Blockchain technology made big news in December thanks to the bitcoin cryptocurrency surging past $10,000 to a $20,000 peak, the launch of bitcoin futures in major exchanges, and the announcement that the Australian Stock Exchange will use blockchain technology for trade settlement. Blockchain could also start to be implemented in media and entertainment in 2018.

The beauty of blockchain technology is that it enables a digital marketplace that is both decentralized yet tamper resistant. Transactions are recorded chronologically in a distributed ledger that is transparent to its participants, but encrypted so nobody can cheat by changing or faking transactions. Agreed business rules, logic, and contract terms can also be programmed to automate transactions, known as ‘smart contracts’.

To envision potential markets that are ripe for disruption in media and entertainment, you have to think of ones where participants would benefit from both security and transparency, like payments, funding, monetization, and contract enforcement.

Royalties

It is difficult to pay fairly for creative work in a digital world where it is easy to share and distribute copies, so royalty payment mechanisms are ripe for disruption. For example, music streaming sites and rights holders struggle to agree on compensation for trillions of song streams, leading to legal fights such as the $1.6bn lawsuit against Spotify.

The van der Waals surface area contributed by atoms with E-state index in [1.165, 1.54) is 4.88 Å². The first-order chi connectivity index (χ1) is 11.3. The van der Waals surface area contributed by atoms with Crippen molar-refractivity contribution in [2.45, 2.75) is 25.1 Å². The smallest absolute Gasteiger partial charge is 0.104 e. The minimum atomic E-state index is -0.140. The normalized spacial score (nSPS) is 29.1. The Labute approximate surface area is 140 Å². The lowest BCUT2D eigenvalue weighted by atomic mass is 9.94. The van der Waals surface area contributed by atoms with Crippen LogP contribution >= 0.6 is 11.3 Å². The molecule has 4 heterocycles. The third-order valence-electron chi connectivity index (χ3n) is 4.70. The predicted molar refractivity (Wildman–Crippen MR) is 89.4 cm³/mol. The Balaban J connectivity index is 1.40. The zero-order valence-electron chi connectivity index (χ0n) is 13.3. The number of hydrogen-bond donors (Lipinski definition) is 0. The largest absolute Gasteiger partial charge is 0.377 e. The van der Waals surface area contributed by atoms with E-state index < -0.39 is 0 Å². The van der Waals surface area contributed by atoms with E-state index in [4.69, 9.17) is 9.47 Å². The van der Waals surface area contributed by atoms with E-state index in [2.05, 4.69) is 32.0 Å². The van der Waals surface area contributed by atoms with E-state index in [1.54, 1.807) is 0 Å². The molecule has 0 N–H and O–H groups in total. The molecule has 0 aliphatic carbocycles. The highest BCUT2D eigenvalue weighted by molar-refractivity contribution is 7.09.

The Open Music Initiative (OMI), composed of 200 members including the three major labels Sony, Music, and Warner, as well as YouTube, Netflix, Spotify, and Viacom, seeks to modernize royalty payment mechanisms. OMI revealed last week on CNBC that it’s considering blockchain as a foundational technology.

The vision? A transparent blockchain-based ledger that contains music assets and their rights holders. Smart contracts can then automate royalty payments based on a song’s consumption, including streaming.

Crowdfunding Of Creative Productions

2017 marked the uprising of blockchain start-ups across industries, often funded with initial coin offerings (ICOs). ICOs use cryptocurrencies like bitcoin to crowdfund new ventures.

Creative productions could also leverage ICOs for crowdfunding. In fact, last December  Indiegogo launched its own ICO platform. So ICOs for films and other creative ventures could ramp up in 2018, contingent on how the Securities and Exchange Commission (SEC) applies and imposes securities laws to ICOs.

A blockchain-based crowdfunding platform can securely record funding transactions that are transparent to all investors, allowing them to know real-time where they stand in the pecking order. Upon sale, licensing, or consumption of a creative asset, smart contracts can then automate payments to both rights holders and investors.

For example, iProdoos is a blockchain platform that launches in 2018 to enable aggregation of talent for premium TV & film production, and crowdfunding with traditional or crypto currency. This allows consumers to generate revenue from the projects they fund.

Digital Advertising

Despite the ability to target and personalize ads, the digital advertising ecosystem is pretty inefficient and opaque, to the extent that 40-70% of ad dollars can go to intermediaries. Developed in partnership with Nasdaq, NYIAX recently deployed a blockchain-based ad exchange platform that allows publishers and advertisers to efficiently trade advertising contracts. Richard Bush, Chief Product and Technology Officer, states: “With valuable experience in capital markets, NYIAX has a long-term vision to create a more financially rigorous model leveraging fin-tech best practices with advertising and media.”